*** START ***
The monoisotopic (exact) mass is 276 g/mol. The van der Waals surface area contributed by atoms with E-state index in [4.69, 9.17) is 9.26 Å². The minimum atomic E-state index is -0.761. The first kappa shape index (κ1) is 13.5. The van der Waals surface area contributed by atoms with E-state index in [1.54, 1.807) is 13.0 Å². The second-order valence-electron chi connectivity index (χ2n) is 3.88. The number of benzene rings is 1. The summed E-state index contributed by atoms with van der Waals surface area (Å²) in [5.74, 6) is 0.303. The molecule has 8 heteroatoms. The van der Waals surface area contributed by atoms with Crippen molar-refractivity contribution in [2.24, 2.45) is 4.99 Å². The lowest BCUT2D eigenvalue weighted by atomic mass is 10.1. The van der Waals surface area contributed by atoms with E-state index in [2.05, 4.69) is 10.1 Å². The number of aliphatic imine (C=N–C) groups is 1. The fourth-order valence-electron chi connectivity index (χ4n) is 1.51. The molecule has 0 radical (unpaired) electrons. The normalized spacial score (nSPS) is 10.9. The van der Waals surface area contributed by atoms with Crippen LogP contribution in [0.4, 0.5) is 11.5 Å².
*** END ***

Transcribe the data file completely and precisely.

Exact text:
The monoisotopic (exact) mass is 276 g/mol. The van der Waals surface area contributed by atoms with E-state index in [4.69, 9.17) is 9.26 Å². The minimum atomic E-state index is -0.761. The first kappa shape index (κ1) is 13.5. The van der Waals surface area contributed by atoms with E-state index in [1.54, 1.807) is 13.0 Å². The second-order valence-electron chi connectivity index (χ2n) is 3.88. The number of benzene rings is 1. The summed E-state index contributed by atoms with van der Waals surface area (Å²) in [5.74, 6) is 0.303. The molecule has 8 heteroatoms. The van der Waals surface area contributed by atoms with Crippen molar-refractivity contribution in [2.24, 2.45) is 4.99 Å². The lowest BCUT2D eigenvalue weighted by atomic mass is 10.1. The van der Waals surface area contributed by atoms with E-state index in [2.05, 4.69) is 10.1 Å². The number of aliphatic imine (C=N–C) groups is 1. The fourth-order valence-electron chi connectivity index (χ4n) is 1.51. The molecule has 0 radical (unpaired) electrons. The normalized spacial score (nSPS) is 10.9. The van der Waals surface area contributed by atoms with Crippen LogP contribution in [0.4, 0.5) is 11.5 Å².